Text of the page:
Melissa:  “Firstly, come up with a name that’s catchy, then Google it.  Make sure that it is not popping up with anything.  The only thing that came up with mine (Humming Bird Gems) where pictures of humming birds.  Make a facebook page and email address with the same name, but don’t publish the facebook page yet!  Secondly, know what you’re doing.  Don’t worry about what everyone else is doing, do what YOU want to do.  Know what supplies you need, keep records of what you spend – you’ll need that for the tax man, make a few things, samples, starters, get some good photo’s of your things, and once you have a few photos and posts on your page, then publish it.  That way it doesn’t look barren.  Make sure that it’s (your craft) is something you love to do, and that even on your darkest days, you don’t give in.  Every crafter out there has wanted to throw in the towel at some point in the game.  The difference between the winners and the losers are those who give up.  As long as you love what you are doing, keep doing it.”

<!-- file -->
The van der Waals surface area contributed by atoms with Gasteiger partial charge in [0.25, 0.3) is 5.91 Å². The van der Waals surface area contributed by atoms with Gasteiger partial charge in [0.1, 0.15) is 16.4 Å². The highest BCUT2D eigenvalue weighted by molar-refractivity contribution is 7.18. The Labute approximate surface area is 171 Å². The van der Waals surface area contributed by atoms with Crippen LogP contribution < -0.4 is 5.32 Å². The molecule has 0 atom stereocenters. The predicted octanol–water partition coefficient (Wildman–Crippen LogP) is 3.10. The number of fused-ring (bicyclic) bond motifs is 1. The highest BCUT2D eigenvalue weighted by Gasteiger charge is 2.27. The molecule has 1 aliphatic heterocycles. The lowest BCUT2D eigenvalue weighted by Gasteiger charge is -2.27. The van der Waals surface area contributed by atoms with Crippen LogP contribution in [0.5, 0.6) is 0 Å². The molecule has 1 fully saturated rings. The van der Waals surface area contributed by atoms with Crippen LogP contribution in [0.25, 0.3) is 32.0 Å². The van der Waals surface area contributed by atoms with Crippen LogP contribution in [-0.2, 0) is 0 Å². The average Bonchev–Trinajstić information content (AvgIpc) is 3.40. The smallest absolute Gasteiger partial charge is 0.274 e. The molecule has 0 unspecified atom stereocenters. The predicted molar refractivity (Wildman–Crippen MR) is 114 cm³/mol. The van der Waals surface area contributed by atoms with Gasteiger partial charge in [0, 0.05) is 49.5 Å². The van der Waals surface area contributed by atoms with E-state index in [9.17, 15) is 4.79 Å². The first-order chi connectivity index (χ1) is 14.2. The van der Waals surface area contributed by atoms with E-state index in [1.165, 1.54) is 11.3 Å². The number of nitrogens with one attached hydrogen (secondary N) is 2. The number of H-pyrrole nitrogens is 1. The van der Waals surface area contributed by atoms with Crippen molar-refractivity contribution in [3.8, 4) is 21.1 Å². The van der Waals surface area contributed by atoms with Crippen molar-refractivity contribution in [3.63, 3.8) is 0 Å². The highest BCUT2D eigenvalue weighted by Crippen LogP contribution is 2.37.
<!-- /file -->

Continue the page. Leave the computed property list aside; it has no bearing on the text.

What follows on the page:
You can visit Humming Bird Gems here:  https://www.facebook.com/hummingbirdgems

30 Day Writing Challenge – DAY 5

List 5 places that you would like to visit

1.  Canada

2.  Australia

3.  New Zealand

4.  Russia

5.  The Shetland Isles

30 Day Writing Challenge – DAY 1

List 10 things that make you happy

1.  My husband.  Of course he makes me happy…  I wouldn’t have married him if he didn’t make me happy!

2.  Gning.  My eldest son.  His sparkling eyes, handsome face and beautiful personality.  He never fails to make me smile and / or laugh…  He is so intelligent too.  I have a feeling his intelligence is going to be his downfall when it comes to schooling; but that’s another topic.

3.  Donut.  My youngest son.  He may only be a baby (5 weeks and 2 days old), but he can already light up a room when entering.

4.  Chocolate.  I’m a woman…  What woman doesn’t love chocolate?